THE DRINKING HOUSE OVER THE WAY
The room was so cold and cheerless and bare,
With its rickety table and one broken chair,
With its curtainless window with hardly a pane
To keep out the snow, the wind and the rain.
A cradle stood empty, pushed up to the wall,
And somehow that seemed the saddest of all.
In the rusty old stove the fire was dead,
There was snow on the floor at the foot of the bed
And there, all alone, a pale woman was lying,
You need not look twice to see she was dying.
Dying of want, of hunger and cold.
Shall I tell you her story – the story she told:
“No Ma’am, I’m no better; my cough is so bad;
It’s wearing me out, tho’, and that makes me glad,
For it’s wearisome living when one’s all alone,
And Heaven they tell me, is just like a home.
Yes, Ma’am, I’ve a husband, he’s somewhere about,
I hoped he’d come in ‘fore the fire went out;
But I guess he has gone where he’s likely to stay,
I mean to the Drinking House over the way.
It was not always so, and I hope you won’t think
Too hard of him, lady, it’s only the drink.
I know he’s kindhearted for oh! how he cried
For our poor little baby the morning he died.
You see he took sudden, and grew very bad,
And we had no doctor – my poor little lad –
For his father had gone, never meaning to stay
I am sure, to the Drinking Hose over the way.
And when he came back, ‘twas far in the night,
And I was so tired and sick with fright,
Of staying so long with my baby alone,
And it cutting my heart with its pitiful moan.
He was cross with the drink; poor fellow, I know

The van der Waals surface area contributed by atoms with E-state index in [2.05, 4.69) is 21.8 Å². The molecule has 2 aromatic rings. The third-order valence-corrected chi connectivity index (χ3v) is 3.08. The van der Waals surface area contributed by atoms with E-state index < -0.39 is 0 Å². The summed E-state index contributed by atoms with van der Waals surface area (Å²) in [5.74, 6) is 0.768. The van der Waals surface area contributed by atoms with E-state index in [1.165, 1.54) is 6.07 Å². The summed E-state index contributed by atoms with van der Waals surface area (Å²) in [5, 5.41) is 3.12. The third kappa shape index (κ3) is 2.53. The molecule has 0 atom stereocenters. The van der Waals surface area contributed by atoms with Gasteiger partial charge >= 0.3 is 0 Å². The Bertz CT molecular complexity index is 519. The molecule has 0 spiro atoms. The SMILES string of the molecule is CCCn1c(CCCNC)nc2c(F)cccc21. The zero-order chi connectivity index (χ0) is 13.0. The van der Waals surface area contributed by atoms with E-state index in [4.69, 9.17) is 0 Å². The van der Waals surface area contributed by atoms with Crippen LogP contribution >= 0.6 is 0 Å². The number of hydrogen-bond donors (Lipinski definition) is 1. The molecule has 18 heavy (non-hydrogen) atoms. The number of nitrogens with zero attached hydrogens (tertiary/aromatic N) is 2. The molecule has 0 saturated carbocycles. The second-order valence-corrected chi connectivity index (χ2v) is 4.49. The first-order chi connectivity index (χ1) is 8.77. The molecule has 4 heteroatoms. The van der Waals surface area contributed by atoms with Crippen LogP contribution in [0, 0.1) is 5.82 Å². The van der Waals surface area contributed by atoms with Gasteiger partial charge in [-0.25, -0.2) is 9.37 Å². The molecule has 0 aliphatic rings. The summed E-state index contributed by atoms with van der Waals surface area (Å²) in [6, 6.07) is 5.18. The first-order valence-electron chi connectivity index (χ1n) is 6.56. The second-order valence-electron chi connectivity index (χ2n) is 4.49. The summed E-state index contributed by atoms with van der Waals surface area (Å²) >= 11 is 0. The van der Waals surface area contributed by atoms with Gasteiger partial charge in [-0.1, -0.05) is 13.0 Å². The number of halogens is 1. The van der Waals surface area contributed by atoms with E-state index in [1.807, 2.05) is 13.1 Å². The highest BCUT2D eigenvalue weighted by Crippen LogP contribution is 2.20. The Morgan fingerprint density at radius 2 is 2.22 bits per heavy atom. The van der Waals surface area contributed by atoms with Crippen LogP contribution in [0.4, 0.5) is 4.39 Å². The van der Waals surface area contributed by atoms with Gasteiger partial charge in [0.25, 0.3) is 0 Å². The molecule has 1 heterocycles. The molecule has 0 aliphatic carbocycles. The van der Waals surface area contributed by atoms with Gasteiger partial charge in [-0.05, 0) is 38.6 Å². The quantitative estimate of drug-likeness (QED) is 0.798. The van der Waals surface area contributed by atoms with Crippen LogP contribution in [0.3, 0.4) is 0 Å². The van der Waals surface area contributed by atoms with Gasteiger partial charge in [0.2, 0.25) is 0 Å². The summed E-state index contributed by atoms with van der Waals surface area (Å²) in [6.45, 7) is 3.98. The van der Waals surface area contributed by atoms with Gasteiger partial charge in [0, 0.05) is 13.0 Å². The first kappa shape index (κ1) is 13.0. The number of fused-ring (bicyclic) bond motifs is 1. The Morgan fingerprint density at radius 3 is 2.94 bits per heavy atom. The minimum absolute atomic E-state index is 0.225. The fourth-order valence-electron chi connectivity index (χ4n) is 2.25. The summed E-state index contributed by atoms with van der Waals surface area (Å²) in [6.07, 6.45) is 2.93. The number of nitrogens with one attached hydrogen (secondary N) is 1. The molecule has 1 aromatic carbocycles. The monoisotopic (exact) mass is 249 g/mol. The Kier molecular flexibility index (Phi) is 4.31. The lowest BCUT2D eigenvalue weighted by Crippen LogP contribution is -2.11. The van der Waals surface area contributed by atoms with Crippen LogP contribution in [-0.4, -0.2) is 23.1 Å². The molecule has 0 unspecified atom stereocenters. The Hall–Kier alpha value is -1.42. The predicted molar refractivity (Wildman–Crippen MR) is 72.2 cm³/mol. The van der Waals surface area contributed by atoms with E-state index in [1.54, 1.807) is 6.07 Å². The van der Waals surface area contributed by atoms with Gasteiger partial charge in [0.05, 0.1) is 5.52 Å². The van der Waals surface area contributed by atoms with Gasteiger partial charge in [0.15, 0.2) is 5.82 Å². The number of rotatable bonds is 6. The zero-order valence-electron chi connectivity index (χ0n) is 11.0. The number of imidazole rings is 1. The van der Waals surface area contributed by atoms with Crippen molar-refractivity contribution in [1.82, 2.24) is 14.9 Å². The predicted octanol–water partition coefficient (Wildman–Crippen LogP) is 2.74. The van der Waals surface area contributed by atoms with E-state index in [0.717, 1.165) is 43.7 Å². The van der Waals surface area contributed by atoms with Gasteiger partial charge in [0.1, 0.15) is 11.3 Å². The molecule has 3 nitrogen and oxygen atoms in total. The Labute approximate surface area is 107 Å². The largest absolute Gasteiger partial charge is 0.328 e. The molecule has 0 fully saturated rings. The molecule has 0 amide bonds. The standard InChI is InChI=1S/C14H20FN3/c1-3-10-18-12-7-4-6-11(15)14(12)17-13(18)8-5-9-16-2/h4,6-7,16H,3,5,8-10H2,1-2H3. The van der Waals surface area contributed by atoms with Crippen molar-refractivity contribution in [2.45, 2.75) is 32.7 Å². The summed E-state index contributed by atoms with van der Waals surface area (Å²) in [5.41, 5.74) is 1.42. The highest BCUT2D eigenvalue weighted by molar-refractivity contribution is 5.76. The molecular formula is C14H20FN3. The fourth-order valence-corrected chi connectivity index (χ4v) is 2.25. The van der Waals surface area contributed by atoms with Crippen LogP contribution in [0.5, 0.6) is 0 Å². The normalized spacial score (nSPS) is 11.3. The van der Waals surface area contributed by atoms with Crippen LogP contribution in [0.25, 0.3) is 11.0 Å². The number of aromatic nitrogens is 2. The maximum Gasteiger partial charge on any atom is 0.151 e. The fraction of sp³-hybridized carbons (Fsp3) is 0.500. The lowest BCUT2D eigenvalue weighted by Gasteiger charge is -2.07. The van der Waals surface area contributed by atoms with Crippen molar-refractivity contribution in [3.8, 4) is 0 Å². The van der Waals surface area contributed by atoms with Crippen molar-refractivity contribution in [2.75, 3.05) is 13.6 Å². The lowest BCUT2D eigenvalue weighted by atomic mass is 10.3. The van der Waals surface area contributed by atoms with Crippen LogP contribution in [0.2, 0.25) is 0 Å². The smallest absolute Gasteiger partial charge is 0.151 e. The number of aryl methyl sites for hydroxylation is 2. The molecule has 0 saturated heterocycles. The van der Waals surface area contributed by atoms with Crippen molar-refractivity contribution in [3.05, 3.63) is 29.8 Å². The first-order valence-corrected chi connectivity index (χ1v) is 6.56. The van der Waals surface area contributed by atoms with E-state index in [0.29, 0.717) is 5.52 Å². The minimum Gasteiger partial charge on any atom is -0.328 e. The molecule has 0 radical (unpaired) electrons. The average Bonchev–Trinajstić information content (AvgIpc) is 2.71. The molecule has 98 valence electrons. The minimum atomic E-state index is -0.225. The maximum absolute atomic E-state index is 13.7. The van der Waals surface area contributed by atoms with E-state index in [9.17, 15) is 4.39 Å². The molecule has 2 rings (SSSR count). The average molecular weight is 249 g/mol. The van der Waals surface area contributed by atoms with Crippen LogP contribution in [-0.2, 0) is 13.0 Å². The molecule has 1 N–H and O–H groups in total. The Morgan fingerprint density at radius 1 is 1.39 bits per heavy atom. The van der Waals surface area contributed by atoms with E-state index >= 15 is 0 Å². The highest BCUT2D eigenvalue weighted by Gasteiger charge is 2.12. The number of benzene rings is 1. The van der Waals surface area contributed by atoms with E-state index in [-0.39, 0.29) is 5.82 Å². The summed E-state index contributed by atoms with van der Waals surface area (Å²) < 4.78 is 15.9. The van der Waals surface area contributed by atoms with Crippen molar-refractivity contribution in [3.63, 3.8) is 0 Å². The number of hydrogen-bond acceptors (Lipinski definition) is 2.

It was that, not his baby, that bothered him so;
But he swore at the child, as panting it lay,
And went back to the Drinking House over the way.
Could I be a girl, I, the heart-broken wife
There watching alone while the dear little life
Was going so fast that I had to bend low
To hear if it breathed, ‘twas so faint and so slow.
Yes, it was easy, his dying, he just grew more white
And his eyes opened wider to look for the light,
As his father came in ‘twas just break of day –
Came in from the Drinking House over the way.
Yes, Ma’am, he was sober, at least mostly I think,
He often stayed that way to wear off the drink.
And I know he was sorry for what he had done,
For he set a great store by our first little one,
And straight did he come to the cradle-bed, where
Our baby lay dead, so pretty and fair.
I wondered that I could have wished him to stay
When there was a Drinking House over the way.
He stood quiet a while, did not understand,
You see, till he touched the cold little hand.
Oh! then came the tears, and he shook like a leaf,
And he said ‘twas the drinking that made all the grief.
The neighbors were kind and the minister came,
And he talked of my seeing my baby again,
And of the bright angels – I wondered if they
Could see in the Drinking House over the way.
And I thought when my baby was put in the ground,
And the men with their spades were shaping the mound,
If somebody only would help me to save
My husband who stood by the side of the grave.
If only it were not so handy to drink –
The men that make laws, Ma’am, sure didn’t think,
Of hearts they would break, of the souls they would slay,
When they licensed the Drinking House over the way.
I’ve been sick since, and it cannot be long,
Be pitiful, lady, to him when I’m gone.
He wants to do right, but you never can think
How weak a man grows when he’s fond of drink.
And it’s tempting him here and it’s tempting him there –
Four places I’ve counted in this very square,
Where a man can get whiskey by night and by day,
Not to mention the Drinking House over the way.
There’s a verse in the Bible the minister read,
No drunkard shall enter the kingdom, it said.
And he is my husband and I love him so,
And where I am going I want him to go.
Our baby and I will both want him there –
Don’t you think the dear Savior will answer our prayer?
And please, when I’m gone, ask someone to pray
For him at the Drinking House over the way.